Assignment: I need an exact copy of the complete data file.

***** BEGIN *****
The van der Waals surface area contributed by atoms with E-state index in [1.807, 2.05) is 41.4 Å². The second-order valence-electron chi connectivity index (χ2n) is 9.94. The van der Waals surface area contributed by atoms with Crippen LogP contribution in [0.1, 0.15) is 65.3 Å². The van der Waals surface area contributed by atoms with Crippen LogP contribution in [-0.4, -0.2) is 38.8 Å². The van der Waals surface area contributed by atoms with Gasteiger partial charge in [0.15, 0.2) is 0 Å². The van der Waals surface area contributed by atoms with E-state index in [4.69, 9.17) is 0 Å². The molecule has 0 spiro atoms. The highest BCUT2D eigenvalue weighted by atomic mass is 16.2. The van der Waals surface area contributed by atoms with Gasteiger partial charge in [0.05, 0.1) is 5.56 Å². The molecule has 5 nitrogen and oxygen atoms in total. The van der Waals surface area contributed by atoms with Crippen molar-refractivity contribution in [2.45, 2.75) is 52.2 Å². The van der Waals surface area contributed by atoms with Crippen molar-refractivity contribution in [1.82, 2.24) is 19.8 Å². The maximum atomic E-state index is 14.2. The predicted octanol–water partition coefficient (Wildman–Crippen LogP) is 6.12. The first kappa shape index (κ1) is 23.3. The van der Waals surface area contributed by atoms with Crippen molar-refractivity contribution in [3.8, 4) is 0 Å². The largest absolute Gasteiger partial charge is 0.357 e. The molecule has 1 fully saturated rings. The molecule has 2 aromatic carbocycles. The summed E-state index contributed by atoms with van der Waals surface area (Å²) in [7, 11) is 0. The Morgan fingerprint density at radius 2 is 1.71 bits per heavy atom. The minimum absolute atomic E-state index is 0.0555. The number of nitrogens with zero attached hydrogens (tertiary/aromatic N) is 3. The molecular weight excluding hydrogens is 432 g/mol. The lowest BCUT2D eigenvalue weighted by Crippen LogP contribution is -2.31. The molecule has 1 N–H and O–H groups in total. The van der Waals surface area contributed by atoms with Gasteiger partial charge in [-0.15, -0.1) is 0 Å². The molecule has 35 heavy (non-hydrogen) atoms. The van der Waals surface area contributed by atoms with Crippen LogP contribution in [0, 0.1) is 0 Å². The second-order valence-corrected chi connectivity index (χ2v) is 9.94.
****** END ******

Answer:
The van der Waals surface area contributed by atoms with E-state index in [1.807, 2.05) is 41.4 Å². The second-order valence-electron chi connectivity index (χ2n) is 9.94. The van der Waals surface area contributed by atoms with Crippen LogP contribution in [0.1, 0.15) is 65.3 Å². The van der Waals surface area contributed by atoms with Crippen LogP contribution in [-0.4, -0.2) is 38.8 Å². The van der Waals surface area contributed by atoms with Gasteiger partial charge in [0.15, 0.2) is 0 Å². The van der Waals surface area contributed by atoms with E-state index in [4.69, 9.17) is 0 Å². The molecule has 0 spiro atoms. The highest BCUT2D eigenvalue weighted by atomic mass is 16.2. The van der Waals surface area contributed by atoms with Gasteiger partial charge in [0.05, 0.1) is 5.56 Å². The molecule has 5 nitrogen and oxygen atoms in total. The van der Waals surface area contributed by atoms with Crippen molar-refractivity contribution in [2.45, 2.75) is 52.2 Å². The van der Waals surface area contributed by atoms with Crippen molar-refractivity contribution in [1.82, 2.24) is 19.8 Å². The maximum atomic E-state index is 14.2. The predicted octanol–water partition coefficient (Wildman–Crippen LogP) is 6.12. The first kappa shape index (κ1) is 23.3. The van der Waals surface area contributed by atoms with Crippen molar-refractivity contribution in [3.8, 4) is 0 Å². The largest absolute Gasteiger partial charge is 0.357 e. The molecule has 1 fully saturated rings. The molecule has 2 aromatic carbocycles. The summed E-state index contributed by atoms with van der Waals surface area (Å²) in [7, 11) is 0. The Morgan fingerprint density at radius 2 is 1.71 bits per heavy atom. The minimum absolute atomic E-state index is 0.0555. The number of nitrogens with zero attached hydrogens (tertiary/aromatic N) is 3. The molecular weight excluding hydrogens is 432 g/mol. The lowest BCUT2D eigenvalue weighted by Crippen LogP contribution is -2.31. The molecule has 1 N–H and O–H groups in total. The van der Waals surface area contributed by atoms with Gasteiger partial charge in [-0.15, -0.1) is 0 Å². The molecule has 35 heavy (non-hydrogen) atoms. The van der Waals surface area contributed by atoms with Crippen LogP contribution in [0, 0.1) is 0 Å². The second-order valence-corrected chi connectivity index (χ2v) is 9.94.